“Nigel, I’ll try to send business your way and engage you, I have my own creative guys with me but I’ll work something out. You know, it’s interesting because most of the time we diversify something close to our core, but you have moved entirely out of your core…but whatever scratches your itch man.” – Dr E

“Congrats but your email too long la” – Tim

“Congrats man but you know I’m also in creative industry right?” – Sulaiman

And most of the email reply following my email blast launching Pixel Monster were filled with congratulations on the new venture, encouragement, wanting to send business my way etc. Many had feedback to me that my email was too long winded/convoluted/complicated etc, and I receive the feedback with open arms.

I even had people setting up meeting with me to follow up on this creative advertising agency and our solutions, three of them within 2 weeks following the email! For Sulaiman’s case, I communicated to him that I’d rather not be seen as a competitor, I’d rather be an outsourced creative solution to his agency, to do work that they don’t particular enjoy and they can do stuff they enjoy more.

You see, I think people are naturally very willing to help – all we have to do is to be sincere and to let people know, in a very non-scammy or hard-selling way what we provide and offer, and remind them periodically, and they will try their best to help or even engage us. That’s the same thing that I’ve been doing with Urbanrehab, and it’s gotten us somewhat further ahead.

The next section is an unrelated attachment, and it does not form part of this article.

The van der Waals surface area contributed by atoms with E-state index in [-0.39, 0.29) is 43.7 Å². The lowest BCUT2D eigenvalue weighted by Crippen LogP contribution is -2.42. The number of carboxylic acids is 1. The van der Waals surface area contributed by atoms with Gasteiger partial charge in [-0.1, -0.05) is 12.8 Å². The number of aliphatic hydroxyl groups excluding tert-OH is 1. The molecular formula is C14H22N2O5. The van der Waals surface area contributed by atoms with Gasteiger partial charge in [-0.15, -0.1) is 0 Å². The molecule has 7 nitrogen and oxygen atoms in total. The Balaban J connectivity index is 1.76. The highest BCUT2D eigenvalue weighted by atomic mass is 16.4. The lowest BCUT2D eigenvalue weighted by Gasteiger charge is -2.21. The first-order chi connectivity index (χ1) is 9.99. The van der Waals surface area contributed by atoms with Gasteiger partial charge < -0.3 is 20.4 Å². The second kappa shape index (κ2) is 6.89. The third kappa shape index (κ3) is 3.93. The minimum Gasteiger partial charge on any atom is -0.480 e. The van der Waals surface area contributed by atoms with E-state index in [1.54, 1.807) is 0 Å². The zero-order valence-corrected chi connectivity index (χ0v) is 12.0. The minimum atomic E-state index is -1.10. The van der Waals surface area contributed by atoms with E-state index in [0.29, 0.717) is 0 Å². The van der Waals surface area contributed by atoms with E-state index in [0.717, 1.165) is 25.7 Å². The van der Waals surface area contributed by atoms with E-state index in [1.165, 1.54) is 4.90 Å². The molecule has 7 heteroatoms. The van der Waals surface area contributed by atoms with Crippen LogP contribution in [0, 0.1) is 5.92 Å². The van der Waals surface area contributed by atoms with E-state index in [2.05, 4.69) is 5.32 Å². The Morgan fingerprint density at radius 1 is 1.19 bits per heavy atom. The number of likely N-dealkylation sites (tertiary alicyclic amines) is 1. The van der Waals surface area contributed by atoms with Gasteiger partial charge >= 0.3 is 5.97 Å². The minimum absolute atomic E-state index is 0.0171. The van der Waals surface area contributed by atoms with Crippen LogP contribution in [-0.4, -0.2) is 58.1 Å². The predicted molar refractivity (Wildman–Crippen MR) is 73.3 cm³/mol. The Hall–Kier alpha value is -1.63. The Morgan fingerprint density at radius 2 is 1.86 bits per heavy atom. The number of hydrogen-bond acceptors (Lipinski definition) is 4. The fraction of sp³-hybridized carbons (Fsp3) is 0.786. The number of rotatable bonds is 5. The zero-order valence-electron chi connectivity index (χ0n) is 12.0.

On the other end of the spectrum, I’ve my beloved family -God bless them- who were the ones who gave me the most heart-wrenching and knife-deep responses and reactions.

Some of their responses included:

  • Nigel, you better get out of there now.
  • You’re not blessed in being creative.
  • You’re not creative at all.
  • I didn’t bless you for this.
  • I’m disappointed in you.
  • Nigel, you’re greedy/don’t be greedy
  • Nigel, I don’t think what you’re doing is wise nor is it worth it.

Or some variation/combination like that, oftentimes with tears, screaming and frequent slamming the phone down/hanging up on me. I assure you, their comments and reactions were the most painful ones. I love them a lot, maybe that’s why. Maybe I hope that they will say “Awesome Nigel, you can do it!” and it was disappointing that that didn’t happen.

I wouldn’t say that their responses didn’t affect me at all, because they did. They hurt a lot. The most really. I really did ask myself if it was worth it.

In the end, I went ahead with it.